Wild rats are mammals that belong to the rodent family. Bearing the scientific name Rattus norvegicus, they are common all over the world. They are adaptable to any climate. Founded in Asia, they spread across the world, mostly onboard ships. It is believed that there are as many rats as people in the world.
They’re like but normally larger than mice. They are omnivores and can eat almost anything. They feed on a variety of items including plant and animal materials. They nest in burrows or in any safe location that’s usually situated near their favourite food source and water. Their lifespan is only about a year. They have the ability to breed at a few months of age. Gestation lasts for 21 to 22 days. Within this short time span, one female rat can produce up to seven litters annually, each containing six to 22 young.
Wild rats are aggressive, active, and flexible; nevertheless they have been domesticated as far back as the 17th century. The perceptions of rats are highly sophisticated, and their ability to climb, jump, burrow and gnaw gains them entry to areas inaccessible to other mammals. There are two basic types of rats, the black or roof rat and the Norway or brown rat. They differ in size, habits, food preferences and regions. Black rats are 8 inches long and have a tail longer than its body and brown rats are 10 inches long and have a tail shorter than its body.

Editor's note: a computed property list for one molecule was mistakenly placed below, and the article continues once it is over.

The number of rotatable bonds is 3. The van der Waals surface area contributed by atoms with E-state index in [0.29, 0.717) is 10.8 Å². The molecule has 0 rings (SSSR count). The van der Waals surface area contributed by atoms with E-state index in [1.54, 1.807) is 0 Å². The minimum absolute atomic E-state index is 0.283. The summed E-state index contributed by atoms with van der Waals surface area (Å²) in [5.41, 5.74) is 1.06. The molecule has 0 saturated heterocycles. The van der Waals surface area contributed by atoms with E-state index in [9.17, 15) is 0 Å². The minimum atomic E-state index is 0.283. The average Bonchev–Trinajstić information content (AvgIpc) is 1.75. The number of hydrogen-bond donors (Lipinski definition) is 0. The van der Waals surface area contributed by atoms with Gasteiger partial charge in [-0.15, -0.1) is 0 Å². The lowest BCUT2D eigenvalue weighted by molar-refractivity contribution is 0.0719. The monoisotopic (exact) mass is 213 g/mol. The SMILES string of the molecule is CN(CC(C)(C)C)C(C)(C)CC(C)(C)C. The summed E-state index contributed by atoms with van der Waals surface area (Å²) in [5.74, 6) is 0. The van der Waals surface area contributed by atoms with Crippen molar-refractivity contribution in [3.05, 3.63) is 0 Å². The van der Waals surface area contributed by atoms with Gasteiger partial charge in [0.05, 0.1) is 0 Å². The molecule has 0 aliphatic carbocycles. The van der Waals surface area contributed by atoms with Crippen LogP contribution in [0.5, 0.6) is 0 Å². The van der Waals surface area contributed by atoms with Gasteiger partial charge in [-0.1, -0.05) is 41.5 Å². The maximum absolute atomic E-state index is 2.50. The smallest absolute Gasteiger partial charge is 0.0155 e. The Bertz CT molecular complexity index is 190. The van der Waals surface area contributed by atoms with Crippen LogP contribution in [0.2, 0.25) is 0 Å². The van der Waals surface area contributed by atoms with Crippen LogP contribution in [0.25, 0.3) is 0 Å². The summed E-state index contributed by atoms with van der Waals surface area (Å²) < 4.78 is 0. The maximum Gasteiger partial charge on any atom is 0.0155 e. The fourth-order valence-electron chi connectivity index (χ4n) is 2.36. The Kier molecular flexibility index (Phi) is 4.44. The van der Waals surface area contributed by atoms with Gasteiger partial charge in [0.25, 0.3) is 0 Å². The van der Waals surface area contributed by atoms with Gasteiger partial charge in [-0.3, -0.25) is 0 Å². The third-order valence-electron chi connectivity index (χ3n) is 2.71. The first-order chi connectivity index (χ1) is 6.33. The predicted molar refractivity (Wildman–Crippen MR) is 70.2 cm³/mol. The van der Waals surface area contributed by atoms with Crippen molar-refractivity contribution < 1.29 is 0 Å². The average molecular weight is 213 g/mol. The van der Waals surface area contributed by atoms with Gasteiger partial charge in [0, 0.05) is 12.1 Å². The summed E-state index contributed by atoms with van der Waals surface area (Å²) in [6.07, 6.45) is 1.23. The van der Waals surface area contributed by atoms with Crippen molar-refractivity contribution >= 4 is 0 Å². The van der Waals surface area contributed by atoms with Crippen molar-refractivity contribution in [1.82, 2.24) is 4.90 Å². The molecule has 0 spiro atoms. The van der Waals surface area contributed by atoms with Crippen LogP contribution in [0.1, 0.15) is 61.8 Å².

Like all other rodents, they are socially unacceptable mammals because of the problems they’ve caused mankind throughout recorded history. They spread diseases, damage structures and contaminate food and feed. They carry diseases potentially deadly to man, such as Weil’s disease, plague, salmonella food poisoning and toxoplasmosis. They can cause serious structural damage to buildings, pipe work and wiring systems by their constant gnawing.